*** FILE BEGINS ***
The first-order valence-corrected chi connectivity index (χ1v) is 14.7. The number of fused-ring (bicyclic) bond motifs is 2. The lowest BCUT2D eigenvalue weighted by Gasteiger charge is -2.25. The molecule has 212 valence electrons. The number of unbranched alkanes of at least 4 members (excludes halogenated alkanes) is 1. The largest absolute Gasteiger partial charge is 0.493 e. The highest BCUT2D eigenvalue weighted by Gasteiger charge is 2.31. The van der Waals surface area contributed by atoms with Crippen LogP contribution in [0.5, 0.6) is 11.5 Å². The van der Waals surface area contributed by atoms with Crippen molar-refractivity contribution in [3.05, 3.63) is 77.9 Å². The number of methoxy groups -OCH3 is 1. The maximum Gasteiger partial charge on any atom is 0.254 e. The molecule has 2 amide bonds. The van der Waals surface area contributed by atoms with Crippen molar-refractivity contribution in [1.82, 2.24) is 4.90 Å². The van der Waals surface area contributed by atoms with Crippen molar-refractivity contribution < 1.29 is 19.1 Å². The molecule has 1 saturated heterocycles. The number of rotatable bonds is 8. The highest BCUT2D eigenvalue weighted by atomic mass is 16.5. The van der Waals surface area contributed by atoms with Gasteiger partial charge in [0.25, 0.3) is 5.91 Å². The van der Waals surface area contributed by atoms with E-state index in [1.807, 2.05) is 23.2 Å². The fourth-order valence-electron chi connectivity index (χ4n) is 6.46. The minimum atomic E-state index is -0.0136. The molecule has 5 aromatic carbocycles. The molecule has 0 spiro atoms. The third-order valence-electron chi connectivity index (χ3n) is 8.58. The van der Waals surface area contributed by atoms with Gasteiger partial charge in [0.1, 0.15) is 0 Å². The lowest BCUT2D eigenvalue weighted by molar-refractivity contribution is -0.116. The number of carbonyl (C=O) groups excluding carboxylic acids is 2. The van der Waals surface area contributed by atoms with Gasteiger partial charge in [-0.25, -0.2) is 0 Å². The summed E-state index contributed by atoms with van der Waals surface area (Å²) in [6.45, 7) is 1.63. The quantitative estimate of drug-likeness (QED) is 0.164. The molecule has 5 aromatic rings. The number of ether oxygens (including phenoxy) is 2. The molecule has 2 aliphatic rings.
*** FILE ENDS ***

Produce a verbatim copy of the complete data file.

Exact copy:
The first-order valence-corrected chi connectivity index (χ1v) is 14.7. The number of fused-ring (bicyclic) bond motifs is 2. The lowest BCUT2D eigenvalue weighted by Gasteiger charge is -2.25. The molecule has 212 valence electrons. The number of unbranched alkanes of at least 4 members (excludes halogenated alkanes) is 1. The largest absolute Gasteiger partial charge is 0.493 e. The highest BCUT2D eigenvalue weighted by Gasteiger charge is 2.31. The van der Waals surface area contributed by atoms with Crippen LogP contribution in [0.5, 0.6) is 11.5 Å². The van der Waals surface area contributed by atoms with Crippen molar-refractivity contribution in [3.05, 3.63) is 77.9 Å². The number of methoxy groups -OCH3 is 1. The maximum Gasteiger partial charge on any atom is 0.254 e. The molecule has 2 amide bonds. The van der Waals surface area contributed by atoms with Crippen molar-refractivity contribution in [1.82, 2.24) is 4.90 Å². The van der Waals surface area contributed by atoms with Crippen molar-refractivity contribution < 1.29 is 19.1 Å². The molecule has 1 saturated heterocycles. The number of rotatable bonds is 8. The highest BCUT2D eigenvalue weighted by atomic mass is 16.5. The van der Waals surface area contributed by atoms with Gasteiger partial charge in [0.25, 0.3) is 5.91 Å². The van der Waals surface area contributed by atoms with E-state index in [1.807, 2.05) is 23.2 Å². The fourth-order valence-electron chi connectivity index (χ4n) is 6.46. The minimum atomic E-state index is -0.0136. The molecule has 5 aromatic carbocycles. The molecule has 0 spiro atoms. The third-order valence-electron chi connectivity index (χ3n) is 8.58. The van der Waals surface area contributed by atoms with Gasteiger partial charge in [0.1, 0.15) is 0 Å². The lowest BCUT2D eigenvalue weighted by molar-refractivity contribution is -0.116. The number of carbonyl (C=O) groups excluding carboxylic acids is 2. The van der Waals surface area contributed by atoms with Gasteiger partial charge in [-0.25, -0.2) is 0 Å². The summed E-state index contributed by atoms with van der Waals surface area (Å²) in [6.45, 7) is 1.63. The quantitative estimate of drug-likeness (QED) is 0.164. The molecule has 5 aromatic rings. The number of ether oxygens (including phenoxy) is 2. The molecule has 2 aliphatic rings.